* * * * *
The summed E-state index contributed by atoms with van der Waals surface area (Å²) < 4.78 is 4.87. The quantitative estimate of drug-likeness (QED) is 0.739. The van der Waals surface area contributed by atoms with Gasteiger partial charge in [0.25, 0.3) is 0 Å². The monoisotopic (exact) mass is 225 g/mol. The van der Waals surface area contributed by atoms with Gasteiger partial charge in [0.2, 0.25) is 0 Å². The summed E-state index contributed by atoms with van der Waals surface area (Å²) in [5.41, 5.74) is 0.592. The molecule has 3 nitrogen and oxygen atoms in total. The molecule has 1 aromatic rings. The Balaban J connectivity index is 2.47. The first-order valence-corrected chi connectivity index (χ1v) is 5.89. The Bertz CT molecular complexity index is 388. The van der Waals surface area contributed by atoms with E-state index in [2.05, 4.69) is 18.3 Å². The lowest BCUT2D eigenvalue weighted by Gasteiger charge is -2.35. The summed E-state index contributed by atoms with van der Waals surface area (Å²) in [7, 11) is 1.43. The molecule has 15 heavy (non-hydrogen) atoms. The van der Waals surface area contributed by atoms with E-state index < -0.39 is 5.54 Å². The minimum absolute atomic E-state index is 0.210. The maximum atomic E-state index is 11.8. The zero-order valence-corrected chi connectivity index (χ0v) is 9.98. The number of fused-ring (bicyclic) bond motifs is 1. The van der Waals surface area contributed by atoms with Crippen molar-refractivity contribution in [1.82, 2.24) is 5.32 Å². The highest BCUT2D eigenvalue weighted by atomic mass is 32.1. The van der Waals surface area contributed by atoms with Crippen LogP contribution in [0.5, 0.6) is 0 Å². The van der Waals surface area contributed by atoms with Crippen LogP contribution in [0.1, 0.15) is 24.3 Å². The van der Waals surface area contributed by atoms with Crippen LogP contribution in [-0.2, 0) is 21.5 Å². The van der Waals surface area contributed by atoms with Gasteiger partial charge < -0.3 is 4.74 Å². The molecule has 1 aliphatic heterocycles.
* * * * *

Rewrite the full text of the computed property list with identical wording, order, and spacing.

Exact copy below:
The summed E-state index contributed by atoms with van der Waals surface area (Å²) < 4.78 is 4.87. The quantitative estimate of drug-likeness (QED) is 0.739. The van der Waals surface area contributed by atoms with Gasteiger partial charge in [0.25, 0.3) is 0 Å². The monoisotopic (exact) mass is 225 g/mol. The van der Waals surface area contributed by atoms with Gasteiger partial charge in [0.2, 0.25) is 0 Å². The summed E-state index contributed by atoms with van der Waals surface area (Å²) in [5.41, 5.74) is 0.592. The molecule has 3 nitrogen and oxygen atoms in total. The molecule has 1 aromatic rings. The Balaban J connectivity index is 2.47. The first-order valence-corrected chi connectivity index (χ1v) is 5.89. The Bertz CT molecular complexity index is 388. The van der Waals surface area contributed by atoms with E-state index in [2.05, 4.69) is 18.3 Å². The lowest BCUT2D eigenvalue weighted by Gasteiger charge is -2.35. The summed E-state index contributed by atoms with van der Waals surface area (Å²) in [7, 11) is 1.43. The molecule has 15 heavy (non-hydrogen) atoms. The van der Waals surface area contributed by atoms with E-state index < -0.39 is 5.54 Å². The minimum absolute atomic E-state index is 0.210. The maximum atomic E-state index is 11.8. The zero-order valence-corrected chi connectivity index (χ0v) is 9.98. The number of fused-ring (bicyclic) bond motifs is 1. The van der Waals surface area contributed by atoms with Crippen molar-refractivity contribution in [1.82, 2.24) is 5.32 Å². The highest BCUT2D eigenvalue weighted by atomic mass is 32.1. The van der Waals surface area contributed by atoms with Crippen LogP contribution in [0.5, 0.6) is 0 Å². The van der Waals surface area contributed by atoms with Crippen LogP contribution in [0.1, 0.15) is 24.3 Å². The van der Waals surface area contributed by atoms with Crippen LogP contribution in [-0.2, 0) is 21.5 Å². The van der Waals surface area contributed by atoms with Gasteiger partial charge < -0.3 is 4.74 Å². The molecule has 1 aliphatic heterocycles.